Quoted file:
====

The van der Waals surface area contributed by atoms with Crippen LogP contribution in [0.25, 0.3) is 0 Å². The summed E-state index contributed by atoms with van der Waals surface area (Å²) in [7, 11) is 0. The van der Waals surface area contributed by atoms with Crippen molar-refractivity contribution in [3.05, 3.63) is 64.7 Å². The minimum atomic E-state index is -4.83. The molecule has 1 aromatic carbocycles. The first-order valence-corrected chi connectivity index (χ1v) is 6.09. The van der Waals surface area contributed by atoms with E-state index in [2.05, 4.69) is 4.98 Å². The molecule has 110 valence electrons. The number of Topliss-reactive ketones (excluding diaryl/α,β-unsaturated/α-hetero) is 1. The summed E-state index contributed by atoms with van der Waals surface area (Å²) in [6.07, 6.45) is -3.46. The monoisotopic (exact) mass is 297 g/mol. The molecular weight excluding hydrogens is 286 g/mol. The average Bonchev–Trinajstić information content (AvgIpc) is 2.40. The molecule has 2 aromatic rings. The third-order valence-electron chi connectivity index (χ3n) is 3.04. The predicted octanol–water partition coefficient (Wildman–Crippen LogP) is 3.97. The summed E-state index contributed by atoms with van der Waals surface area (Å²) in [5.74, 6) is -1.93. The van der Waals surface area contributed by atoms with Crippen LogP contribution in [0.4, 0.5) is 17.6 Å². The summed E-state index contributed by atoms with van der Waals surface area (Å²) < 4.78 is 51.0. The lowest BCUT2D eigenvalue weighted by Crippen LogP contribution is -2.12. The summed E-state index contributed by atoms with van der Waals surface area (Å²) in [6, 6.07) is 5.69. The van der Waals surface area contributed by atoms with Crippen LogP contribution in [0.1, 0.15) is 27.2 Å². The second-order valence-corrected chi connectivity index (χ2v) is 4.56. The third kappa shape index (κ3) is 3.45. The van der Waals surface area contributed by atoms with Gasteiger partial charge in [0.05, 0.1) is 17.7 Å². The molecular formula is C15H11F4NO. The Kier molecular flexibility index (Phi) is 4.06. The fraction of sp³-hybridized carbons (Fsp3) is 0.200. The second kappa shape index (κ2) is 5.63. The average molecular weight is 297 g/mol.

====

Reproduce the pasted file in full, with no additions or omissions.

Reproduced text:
The van der Waals surface area contributed by atoms with Crippen LogP contribution in [0.25, 0.3) is 0 Å². The summed E-state index contributed by atoms with van der Waals surface area (Å²) in [7, 11) is 0. The van der Waals surface area contributed by atoms with Crippen molar-refractivity contribution in [3.05, 3.63) is 64.7 Å². The minimum atomic E-state index is -4.83. The molecule has 1 aromatic carbocycles. The first-order valence-corrected chi connectivity index (χ1v) is 6.09. The van der Waals surface area contributed by atoms with E-state index in [2.05, 4.69) is 4.98 Å². The molecule has 110 valence electrons. The number of Topliss-reactive ketones (excluding diaryl/α,β-unsaturated/α-hetero) is 1. The summed E-state index contributed by atoms with van der Waals surface area (Å²) in [6.07, 6.45) is -3.46. The monoisotopic (exact) mass is 297 g/mol. The molecular weight excluding hydrogens is 286 g/mol. The average Bonchev–Trinajstić information content (AvgIpc) is 2.40. The molecule has 2 aromatic rings. The third-order valence-electron chi connectivity index (χ3n) is 3.04. The predicted octanol–water partition coefficient (Wildman–Crippen LogP) is 3.97. The summed E-state index contributed by atoms with van der Waals surface area (Å²) in [5.74, 6) is -1.93. The van der Waals surface area contributed by atoms with Crippen LogP contribution in [0.4, 0.5) is 17.6 Å². The summed E-state index contributed by atoms with van der Waals surface area (Å²) < 4.78 is 51.0. The lowest BCUT2D eigenvalue weighted by Crippen LogP contribution is -2.12. The summed E-state index contributed by atoms with van der Waals surface area (Å²) in [6, 6.07) is 5.69. The van der Waals surface area contributed by atoms with Crippen LogP contribution in [0.1, 0.15) is 27.2 Å². The second-order valence-corrected chi connectivity index (χ2v) is 4.56. The third kappa shape index (κ3) is 3.45. The van der Waals surface area contributed by atoms with Gasteiger partial charge in [0.05, 0.1) is 17.7 Å². The molecular formula is C15H11F4NO. The Kier molecular flexibility index (Phi) is 4.06. The fraction of sp³-hybridized carbons (Fsp3) is 0.200. The second kappa shape index (κ2) is 5.63. The average molecular weight is 297 g/mol.